Paul was reporting on something he didn’t witness firsthand, and likely heard the story from someone else who hadn’t witnessed it firsthand either. Anecdotes can’t take the place of evidence. And lack of evidence has allowed a lot of mysteries to go unsolved. No body doesn’t automatically equal raised from the dead. That’s a hell of a leap is what it is and something only superstitious people could have come up with. They didn’t want to deal with the reality that a guy they admired got cut down in his prime and to make themselves feel better they invented the idea that he’s just gone away for a while and will be back later. Don’t kids rationalize death that way sometimes? People really want to believe it’s not permanent. Why, because endings suck? Because it’s prettier to think there’s someone waiting to collect you on the other side? That another better life awaits those who’ve earned it? Doesn’t that reduce the importance we should be placing on this life? If this is all we get, shouldn’t we feel some obligation not to waste it?

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4 Responses to Quotable rational writer (and the responses)

  1. Anthony L. says:

    You are absolutely right. Excellent post. Good info. When I was a Christian, I loved Paul. Now, I see him as the second evil law bringer (the first being Moses…ha!…the third being Muhammed). Let us not forget that Paul is the one who made the rule where he would travel from church to church to collect the money. I have a feeling that god was not his primary motivation.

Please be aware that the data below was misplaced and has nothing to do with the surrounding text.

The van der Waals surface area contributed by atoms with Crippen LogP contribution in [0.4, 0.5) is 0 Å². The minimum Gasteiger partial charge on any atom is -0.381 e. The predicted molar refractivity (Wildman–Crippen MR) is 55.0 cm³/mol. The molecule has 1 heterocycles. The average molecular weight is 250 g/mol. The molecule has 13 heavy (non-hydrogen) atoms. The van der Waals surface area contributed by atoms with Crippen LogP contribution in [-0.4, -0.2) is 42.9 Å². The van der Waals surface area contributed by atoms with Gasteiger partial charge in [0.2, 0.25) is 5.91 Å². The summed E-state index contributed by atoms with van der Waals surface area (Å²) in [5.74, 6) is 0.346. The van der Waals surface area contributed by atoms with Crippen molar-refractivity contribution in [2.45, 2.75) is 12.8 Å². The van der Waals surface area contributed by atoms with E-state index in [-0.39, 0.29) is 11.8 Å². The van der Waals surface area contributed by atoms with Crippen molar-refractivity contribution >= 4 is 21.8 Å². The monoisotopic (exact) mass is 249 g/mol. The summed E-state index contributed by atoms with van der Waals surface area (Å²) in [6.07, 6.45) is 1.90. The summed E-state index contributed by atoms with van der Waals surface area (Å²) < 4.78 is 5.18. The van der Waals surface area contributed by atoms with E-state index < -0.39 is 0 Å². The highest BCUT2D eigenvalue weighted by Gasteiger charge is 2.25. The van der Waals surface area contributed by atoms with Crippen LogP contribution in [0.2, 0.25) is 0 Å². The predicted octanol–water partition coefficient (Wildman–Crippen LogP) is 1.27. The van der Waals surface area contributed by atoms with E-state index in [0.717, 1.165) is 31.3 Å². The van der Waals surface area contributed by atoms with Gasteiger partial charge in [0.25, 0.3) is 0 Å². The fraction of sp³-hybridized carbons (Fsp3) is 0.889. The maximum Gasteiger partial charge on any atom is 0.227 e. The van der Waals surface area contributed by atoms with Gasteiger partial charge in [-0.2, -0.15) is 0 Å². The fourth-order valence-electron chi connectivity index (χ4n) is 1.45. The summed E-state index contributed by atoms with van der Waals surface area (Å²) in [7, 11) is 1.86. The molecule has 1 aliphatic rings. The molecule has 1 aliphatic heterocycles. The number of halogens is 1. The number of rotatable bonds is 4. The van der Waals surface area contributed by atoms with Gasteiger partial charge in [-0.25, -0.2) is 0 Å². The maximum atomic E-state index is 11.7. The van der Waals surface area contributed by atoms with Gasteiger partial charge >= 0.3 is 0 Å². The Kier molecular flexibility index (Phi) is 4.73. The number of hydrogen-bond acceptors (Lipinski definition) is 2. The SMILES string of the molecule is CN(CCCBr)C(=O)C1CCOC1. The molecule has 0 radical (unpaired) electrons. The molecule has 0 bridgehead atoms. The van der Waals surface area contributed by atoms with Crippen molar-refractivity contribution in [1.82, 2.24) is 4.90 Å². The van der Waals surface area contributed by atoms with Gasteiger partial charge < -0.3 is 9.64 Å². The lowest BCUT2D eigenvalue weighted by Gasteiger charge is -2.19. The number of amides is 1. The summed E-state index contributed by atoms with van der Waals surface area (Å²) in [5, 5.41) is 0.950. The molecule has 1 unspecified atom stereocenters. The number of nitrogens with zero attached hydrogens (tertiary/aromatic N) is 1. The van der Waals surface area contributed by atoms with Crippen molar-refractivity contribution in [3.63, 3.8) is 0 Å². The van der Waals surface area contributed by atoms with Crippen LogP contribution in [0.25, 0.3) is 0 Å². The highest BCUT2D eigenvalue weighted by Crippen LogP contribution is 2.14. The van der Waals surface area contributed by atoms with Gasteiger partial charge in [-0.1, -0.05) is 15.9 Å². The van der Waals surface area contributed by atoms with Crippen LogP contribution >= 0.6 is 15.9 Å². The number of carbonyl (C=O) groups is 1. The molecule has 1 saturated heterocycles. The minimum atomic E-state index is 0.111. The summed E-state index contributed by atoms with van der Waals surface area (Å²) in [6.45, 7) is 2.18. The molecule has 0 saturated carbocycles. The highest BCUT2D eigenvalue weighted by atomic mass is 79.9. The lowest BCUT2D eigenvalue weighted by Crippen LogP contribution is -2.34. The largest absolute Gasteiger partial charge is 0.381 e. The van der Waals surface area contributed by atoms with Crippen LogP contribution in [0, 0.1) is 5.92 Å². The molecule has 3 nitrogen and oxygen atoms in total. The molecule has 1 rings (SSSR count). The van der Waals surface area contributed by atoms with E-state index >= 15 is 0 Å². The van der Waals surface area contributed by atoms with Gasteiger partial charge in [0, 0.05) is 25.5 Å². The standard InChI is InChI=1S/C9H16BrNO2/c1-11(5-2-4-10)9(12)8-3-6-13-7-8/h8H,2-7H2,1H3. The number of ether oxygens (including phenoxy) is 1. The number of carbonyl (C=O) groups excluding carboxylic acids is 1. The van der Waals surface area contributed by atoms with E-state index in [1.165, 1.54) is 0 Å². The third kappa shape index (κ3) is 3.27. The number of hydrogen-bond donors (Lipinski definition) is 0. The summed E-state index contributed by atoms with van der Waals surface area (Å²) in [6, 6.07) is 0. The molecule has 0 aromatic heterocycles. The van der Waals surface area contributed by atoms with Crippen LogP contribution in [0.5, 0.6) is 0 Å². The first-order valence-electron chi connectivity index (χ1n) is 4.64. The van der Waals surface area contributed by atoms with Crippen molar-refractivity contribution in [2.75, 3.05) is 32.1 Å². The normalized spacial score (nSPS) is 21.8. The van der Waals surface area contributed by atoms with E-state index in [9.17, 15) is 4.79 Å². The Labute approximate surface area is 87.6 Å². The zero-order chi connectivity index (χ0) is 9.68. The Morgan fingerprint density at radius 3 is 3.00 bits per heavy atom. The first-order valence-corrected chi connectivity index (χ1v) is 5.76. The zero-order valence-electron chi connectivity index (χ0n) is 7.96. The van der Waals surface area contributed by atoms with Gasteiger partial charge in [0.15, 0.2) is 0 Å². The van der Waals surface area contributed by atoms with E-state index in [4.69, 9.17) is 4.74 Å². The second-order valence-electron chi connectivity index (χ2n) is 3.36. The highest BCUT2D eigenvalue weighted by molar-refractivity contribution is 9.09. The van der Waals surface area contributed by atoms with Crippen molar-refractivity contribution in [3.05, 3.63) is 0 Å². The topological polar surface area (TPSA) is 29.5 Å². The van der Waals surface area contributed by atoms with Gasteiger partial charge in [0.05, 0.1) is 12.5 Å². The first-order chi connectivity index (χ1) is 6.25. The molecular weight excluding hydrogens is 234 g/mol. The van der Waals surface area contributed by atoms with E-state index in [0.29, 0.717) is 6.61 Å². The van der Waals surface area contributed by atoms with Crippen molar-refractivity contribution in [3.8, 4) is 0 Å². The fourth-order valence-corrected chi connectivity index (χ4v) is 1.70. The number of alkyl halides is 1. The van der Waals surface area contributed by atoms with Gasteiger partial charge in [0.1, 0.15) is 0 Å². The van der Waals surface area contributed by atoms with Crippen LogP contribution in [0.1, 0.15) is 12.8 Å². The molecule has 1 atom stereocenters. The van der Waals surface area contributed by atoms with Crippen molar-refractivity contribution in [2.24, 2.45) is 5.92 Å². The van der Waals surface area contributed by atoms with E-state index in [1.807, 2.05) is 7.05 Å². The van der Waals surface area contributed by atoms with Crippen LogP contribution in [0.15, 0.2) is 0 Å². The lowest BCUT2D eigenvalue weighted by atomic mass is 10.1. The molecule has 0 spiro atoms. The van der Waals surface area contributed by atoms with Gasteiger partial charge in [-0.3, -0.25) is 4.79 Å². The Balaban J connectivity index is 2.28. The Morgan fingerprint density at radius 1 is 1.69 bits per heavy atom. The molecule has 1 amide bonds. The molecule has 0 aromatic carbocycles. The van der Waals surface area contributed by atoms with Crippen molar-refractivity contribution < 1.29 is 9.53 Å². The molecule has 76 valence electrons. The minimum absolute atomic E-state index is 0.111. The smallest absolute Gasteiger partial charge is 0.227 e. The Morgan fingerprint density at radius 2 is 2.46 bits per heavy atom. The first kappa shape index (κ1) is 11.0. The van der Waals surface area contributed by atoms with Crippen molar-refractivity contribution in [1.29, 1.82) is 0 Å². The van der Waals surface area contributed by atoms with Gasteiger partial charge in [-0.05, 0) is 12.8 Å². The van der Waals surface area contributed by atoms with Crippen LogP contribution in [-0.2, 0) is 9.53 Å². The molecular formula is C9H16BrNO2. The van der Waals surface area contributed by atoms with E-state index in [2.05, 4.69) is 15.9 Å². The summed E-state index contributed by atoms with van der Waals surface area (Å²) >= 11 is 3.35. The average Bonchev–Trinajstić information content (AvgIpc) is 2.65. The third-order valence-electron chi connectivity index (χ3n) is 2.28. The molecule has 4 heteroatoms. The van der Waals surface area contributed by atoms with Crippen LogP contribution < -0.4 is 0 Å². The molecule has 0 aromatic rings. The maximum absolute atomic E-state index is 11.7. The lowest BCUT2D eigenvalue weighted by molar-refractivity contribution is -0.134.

2. 1minionsopinion says:

    Interesting.

    I’d read somewhere that Paul pretty much invented the idea that Christ had the power to absolve people of sins in this life, something to do with him wanting to get relief from something he’d done in his past? It’s been a while so I could be mistaken.

  3. Anthony L. says:

    The true vision of what jesus could do for humanity comes from the book of John (John 3:16). It is the most famous of the gospels for a reason. What we know about Paul comes from Acts and the letters he wrote. Christians go to church on Sunday still because of Paul’s letters. First day of the week was when Paul gathered money and met with the churches (not all in the same day obviously). It is in the book of I Corinthians that Paul answers charges about stealing money.

  4. 1minionsopinion says:

    Ah, interesting. Thanks for that.